For that reason, I think those saying 'craft keg is a niche within a niche' are missing what could well be a significant shift in the on trade in the coming five years.'

Aside from the industry aspects, I think Thornbridge Jaipur is very good on keg and bottle but both are very harsh and - yes - carbonic compared to the excellent cask version, which is very coherent and has a superior mouthfeel.

But then it's primarily a cask beer, designed as such. I'm not sure I'd prefer, say, Lovibond's excellent kegged 69 IPA (hoppy and richly bodied but not cloying and beautifully carbonated - how?) or Bear Republic's Racer 5 on cask. When I've tried (well kept) American style IPAs north of 6-7% on cask, many (not all) have tended to be hop teas.

Keen observers will note: a) I've come out of retirement; b) the picture shows us nothing useful in relation to the article except bottles of non-real ale (illustrating a market for the stuff?!) and evidence of Campari consumption, to which I happily plead guilty.

Friday 29 October 2010

Sparkler wars II - Is this the way to Amarill-O?

Again, I start a blogpost referencing BGBW Beer Writer of the Year 2009 Pete Brown.

You have to pity the fellow; he goes all the way to south Wales to get hold of some Otley Amarill-O for his latest video post and - lo-and-behold - the very same turns up in his Stoke Newington local, the Jolly Butchers (see picture).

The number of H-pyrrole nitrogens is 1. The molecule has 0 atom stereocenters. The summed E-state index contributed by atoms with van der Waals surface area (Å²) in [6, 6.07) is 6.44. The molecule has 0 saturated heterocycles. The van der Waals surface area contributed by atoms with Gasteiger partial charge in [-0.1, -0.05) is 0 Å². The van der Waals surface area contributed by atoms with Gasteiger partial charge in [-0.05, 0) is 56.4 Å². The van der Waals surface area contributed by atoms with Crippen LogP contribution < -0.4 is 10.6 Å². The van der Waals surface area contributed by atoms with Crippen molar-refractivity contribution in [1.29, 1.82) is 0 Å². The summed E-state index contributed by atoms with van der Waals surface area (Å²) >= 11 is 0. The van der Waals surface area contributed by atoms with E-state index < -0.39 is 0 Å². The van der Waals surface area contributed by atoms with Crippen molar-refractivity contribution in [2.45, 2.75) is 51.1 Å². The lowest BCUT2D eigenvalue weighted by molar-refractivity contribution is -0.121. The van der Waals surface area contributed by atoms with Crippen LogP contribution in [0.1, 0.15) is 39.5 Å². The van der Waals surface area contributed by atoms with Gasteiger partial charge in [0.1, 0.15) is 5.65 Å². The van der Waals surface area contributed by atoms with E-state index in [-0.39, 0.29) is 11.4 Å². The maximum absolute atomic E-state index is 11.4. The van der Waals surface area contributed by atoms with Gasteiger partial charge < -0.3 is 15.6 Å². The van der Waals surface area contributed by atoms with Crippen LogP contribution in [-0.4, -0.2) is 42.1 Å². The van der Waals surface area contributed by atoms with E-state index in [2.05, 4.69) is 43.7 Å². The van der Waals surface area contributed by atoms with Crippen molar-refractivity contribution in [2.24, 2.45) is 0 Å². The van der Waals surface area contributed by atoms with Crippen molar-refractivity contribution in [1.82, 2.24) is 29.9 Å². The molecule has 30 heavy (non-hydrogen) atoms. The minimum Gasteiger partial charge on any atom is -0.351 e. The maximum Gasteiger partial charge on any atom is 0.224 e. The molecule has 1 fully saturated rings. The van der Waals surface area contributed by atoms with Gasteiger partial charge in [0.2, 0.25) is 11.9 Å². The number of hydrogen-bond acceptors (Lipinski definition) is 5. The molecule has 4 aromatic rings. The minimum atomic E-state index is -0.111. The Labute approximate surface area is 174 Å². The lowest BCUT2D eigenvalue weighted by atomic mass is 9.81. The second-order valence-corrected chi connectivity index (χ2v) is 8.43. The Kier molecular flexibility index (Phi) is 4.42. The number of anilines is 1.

I thought it a very impressive and refreshing brew, well balanced with the malt and very drinkable. It struck me as exactly the level of interesting beer you'd want a few of while watching the Six Nations with pals.

Of course, the real reason for my posting this picture is to offer further evidence in the sparkler wars, with Tandleman very cheekily claiming game, set and match by offering two pictures - one of two pint glasses filled with foam and the other with unsparkled beer that looked badly conditioned or past its best...

...this perfect pint was, of course, unsparkled.

Though I know from reading his excellent blog that Tandie was joshing a little; he may prefer sparkled beer, but he'd be the first to concede that condition is all. As he knows all too well, so often doon sooth, a sparkler is used to 'give life' to badly conditioned beer. Which is just about the worst thing you can do.

Saturday 23 October 2010

Number of booze kids admitted to hospital falls to 0.103% - Alcohol Concern

I'm doing a Pete Brown.